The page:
Cochise Oncology

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How Do You Get Skin Cancer?

Spending time in the sun feels so good that you can forget the harm those UV rays can do. Sun exposure is the biggest risk factor for skin cancer, but not the only one. Several other factors can increase your risk, but no one is immune to this condition, so everyone should take some simple precautions. 

What is Skin Cancer? 

Skin cancer occurs when cells in several layers of your skin begin to grow and divide abnormally. The most common forms of skin cancer are basal cell carcinoma, squamous cell carcinoma, and melanoma. The first two are slow-growing but can become harmful if not treated. Melanoma grows more quickly and can spread. Catching any type of skin cancer early often allows your provider to remove it with a minor procedure. 

Skin Screening Tucson

How Do You Get Skin Cancer?

Skin cancer develops most frequently in areas exposed to the sun. This includes the face, ears, arms, chest, and upper back. Skin cancer can also appear in other areas not typically exposed to the sun. Other factors that affect your skin cancer risk include:

  • Having very fair skin and red or blond hair
  • Time outdoors for work or recreation without using sunscreen
  • A large number of moles or unusual-looking moles
  • A family history of skin cancer
  • Medications or medical conditions that affect your immune system

Any combination of factors can increase your risk, but lacking risk factors does not mean you cannot develop skin cancer. We recommend regular screening for everyone regardless of risk factors. 

What Does Skin Cancer Look Like?

The appearance of skin cancers can vary widely. They develop from different types of skin cells. Basal cell carcinoma forms in the lowest part of the epidermis. It usually looks like a smooth or scaly bump on the skin. Squamous cell carcinoma forms in other epidermal cells. This type of skin cancer can look like a small sore that refuses to heal. It may look crusty, red, or scaly and may bleed and form scabs. Melanoma forms from cells in the skin that make pigments (melanocytes). It most often looks like a mole with an unusual shape, color, or appearance.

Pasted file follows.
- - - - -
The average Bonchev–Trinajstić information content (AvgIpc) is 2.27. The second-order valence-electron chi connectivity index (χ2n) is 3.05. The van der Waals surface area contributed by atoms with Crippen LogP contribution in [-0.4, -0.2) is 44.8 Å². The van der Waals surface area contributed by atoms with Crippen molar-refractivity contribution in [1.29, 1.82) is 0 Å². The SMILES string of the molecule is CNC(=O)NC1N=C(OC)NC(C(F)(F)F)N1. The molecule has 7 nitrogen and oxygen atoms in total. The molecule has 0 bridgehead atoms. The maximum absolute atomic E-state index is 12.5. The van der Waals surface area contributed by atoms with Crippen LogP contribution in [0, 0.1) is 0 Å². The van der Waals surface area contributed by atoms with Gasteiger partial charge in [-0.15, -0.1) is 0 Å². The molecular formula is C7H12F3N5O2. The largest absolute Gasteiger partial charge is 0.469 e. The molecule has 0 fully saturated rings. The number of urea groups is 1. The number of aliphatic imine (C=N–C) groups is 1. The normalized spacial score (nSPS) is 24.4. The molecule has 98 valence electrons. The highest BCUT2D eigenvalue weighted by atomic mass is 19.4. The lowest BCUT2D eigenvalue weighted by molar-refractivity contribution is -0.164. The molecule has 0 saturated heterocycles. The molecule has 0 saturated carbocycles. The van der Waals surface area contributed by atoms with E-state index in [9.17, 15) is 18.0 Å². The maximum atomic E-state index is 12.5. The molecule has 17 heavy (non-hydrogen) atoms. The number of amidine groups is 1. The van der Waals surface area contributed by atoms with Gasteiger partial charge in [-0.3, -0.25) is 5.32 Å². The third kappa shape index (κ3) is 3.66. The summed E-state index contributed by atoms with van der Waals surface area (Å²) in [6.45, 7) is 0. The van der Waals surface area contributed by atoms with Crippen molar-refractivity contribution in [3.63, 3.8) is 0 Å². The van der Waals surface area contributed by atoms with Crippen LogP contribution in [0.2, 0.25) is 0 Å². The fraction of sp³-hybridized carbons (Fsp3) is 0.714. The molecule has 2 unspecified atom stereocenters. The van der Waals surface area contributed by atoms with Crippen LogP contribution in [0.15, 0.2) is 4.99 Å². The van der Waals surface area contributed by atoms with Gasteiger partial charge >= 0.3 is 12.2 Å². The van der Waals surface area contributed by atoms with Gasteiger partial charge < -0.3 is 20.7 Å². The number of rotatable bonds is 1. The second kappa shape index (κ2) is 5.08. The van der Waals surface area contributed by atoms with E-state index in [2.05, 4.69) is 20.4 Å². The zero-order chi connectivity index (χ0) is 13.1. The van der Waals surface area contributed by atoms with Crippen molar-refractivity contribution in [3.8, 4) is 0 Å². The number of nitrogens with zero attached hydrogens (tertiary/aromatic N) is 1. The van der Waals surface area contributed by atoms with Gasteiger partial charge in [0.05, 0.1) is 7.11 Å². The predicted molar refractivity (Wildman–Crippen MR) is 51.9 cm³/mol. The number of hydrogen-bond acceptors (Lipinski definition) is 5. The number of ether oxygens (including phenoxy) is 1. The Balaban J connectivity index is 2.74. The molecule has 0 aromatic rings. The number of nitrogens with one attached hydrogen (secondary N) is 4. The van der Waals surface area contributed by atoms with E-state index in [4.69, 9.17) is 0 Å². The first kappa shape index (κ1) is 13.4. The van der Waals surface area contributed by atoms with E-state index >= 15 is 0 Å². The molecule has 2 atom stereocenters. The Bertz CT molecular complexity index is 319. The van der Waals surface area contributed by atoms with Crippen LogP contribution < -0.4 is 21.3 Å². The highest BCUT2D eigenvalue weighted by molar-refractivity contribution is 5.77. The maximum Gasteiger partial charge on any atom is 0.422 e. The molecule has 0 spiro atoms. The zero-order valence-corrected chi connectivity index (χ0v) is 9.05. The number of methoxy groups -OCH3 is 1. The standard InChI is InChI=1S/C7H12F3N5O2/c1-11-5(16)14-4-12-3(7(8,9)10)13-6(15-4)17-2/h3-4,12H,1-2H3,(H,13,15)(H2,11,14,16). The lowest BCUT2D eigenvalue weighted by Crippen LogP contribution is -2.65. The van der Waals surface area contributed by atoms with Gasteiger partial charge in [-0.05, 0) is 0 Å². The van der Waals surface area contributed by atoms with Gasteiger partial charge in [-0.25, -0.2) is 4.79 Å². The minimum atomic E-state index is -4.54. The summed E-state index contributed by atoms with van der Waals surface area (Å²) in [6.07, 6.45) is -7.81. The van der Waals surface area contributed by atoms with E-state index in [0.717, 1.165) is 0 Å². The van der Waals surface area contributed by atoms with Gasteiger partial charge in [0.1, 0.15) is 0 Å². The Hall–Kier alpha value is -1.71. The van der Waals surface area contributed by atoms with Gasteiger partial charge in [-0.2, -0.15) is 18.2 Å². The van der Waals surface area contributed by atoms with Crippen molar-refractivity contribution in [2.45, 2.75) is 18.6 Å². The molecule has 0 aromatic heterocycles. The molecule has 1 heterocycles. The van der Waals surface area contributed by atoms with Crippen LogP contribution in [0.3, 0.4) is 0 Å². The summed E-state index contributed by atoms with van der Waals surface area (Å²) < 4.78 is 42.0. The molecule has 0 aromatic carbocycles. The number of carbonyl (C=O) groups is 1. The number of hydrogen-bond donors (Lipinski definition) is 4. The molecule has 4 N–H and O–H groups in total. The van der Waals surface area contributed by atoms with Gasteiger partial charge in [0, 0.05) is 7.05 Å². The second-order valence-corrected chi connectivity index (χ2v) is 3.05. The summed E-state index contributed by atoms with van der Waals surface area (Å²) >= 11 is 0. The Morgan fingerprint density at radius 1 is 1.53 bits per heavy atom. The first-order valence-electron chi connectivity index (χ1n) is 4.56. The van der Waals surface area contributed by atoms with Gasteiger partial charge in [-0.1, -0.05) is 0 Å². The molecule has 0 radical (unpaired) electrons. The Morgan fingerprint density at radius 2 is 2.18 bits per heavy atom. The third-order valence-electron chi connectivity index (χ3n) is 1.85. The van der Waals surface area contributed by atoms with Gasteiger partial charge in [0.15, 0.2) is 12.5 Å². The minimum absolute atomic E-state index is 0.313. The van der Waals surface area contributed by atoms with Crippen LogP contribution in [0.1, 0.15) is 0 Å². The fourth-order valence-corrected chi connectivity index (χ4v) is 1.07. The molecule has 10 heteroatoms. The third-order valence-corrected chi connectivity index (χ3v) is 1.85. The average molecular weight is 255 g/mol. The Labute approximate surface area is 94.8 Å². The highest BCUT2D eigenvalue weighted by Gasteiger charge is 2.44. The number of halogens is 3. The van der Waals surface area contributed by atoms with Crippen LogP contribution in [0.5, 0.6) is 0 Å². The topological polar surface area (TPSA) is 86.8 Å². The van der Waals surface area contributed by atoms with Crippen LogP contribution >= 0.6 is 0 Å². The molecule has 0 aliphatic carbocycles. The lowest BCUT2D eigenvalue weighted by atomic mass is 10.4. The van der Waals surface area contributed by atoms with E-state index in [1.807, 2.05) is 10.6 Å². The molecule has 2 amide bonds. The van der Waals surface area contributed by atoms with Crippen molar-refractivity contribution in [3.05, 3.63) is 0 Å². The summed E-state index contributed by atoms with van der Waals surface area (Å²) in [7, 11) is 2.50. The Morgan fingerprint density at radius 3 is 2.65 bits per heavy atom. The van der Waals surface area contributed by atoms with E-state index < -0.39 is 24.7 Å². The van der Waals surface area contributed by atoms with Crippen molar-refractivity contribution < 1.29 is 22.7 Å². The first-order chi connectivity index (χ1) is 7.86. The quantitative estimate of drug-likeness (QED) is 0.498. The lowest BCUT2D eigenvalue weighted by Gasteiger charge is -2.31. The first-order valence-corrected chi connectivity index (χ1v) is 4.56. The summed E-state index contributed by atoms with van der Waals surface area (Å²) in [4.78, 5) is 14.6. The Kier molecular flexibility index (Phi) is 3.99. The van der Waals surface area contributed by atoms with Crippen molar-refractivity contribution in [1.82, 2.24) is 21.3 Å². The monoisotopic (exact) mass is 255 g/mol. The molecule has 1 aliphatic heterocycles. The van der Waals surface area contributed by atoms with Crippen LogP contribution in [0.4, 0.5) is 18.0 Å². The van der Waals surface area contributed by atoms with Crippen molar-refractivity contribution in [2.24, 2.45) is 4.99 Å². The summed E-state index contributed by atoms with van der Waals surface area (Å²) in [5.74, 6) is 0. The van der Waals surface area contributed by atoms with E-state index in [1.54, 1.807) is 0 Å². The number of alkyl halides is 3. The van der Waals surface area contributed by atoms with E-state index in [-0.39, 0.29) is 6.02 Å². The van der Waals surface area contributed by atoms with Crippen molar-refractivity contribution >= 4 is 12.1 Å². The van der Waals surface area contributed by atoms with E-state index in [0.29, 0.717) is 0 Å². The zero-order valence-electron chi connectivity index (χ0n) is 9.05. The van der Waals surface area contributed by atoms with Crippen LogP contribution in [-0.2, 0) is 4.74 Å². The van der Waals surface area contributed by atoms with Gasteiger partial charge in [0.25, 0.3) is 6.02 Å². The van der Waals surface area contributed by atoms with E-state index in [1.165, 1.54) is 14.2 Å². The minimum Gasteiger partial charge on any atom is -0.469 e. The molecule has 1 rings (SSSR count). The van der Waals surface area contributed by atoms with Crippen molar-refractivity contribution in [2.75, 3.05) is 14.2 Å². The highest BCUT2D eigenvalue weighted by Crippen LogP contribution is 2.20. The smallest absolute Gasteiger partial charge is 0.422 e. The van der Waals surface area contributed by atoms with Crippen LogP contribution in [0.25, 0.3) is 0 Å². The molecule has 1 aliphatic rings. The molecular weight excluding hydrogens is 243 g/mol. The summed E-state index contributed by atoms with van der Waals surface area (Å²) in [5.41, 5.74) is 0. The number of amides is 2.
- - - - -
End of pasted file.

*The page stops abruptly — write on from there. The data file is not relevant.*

Simply fill out the form on this page to request an appointment and one of our knowledgable team members will reach out to you. Or call our Sierra Vista oncology center to schedule directly at (520) 803-6644.

How is Skin Cancer Treated?

Treatment is usually simple if skin cancer is caught before it spreads to other tissues. Your provider may use a variety of methods to remove skin cancer. When removing localized cancer, a pathologist will examine the removed tissue to ensure no cancer cells remain. If skin cancer has spread, treatment can include chemotherapy, radiation therapy, and immunotherapy. 

Should I Get a Skin Cancer Screening? 

Regardless of your risk factors, we recommend a yearly skin cancer screening. We may recommend screenings more often if you have many significant risk factors. While you can and should regularly examine your own skin for unusual moles or spots, you should have a screening performed yearly by a professional. 


*Individual Results May Vary


At Cochise Oncology, we know optimal cancer treatment places the patient first – and our patients experience this every day. Read what our satisfied patients are saying about their experiences at Cochise Oncology.

Take the Next Step

Do you have questions about skin cancer? Reach out to Cochise Oncology at (520) 335-9460 or fill out the consultation form on this page.

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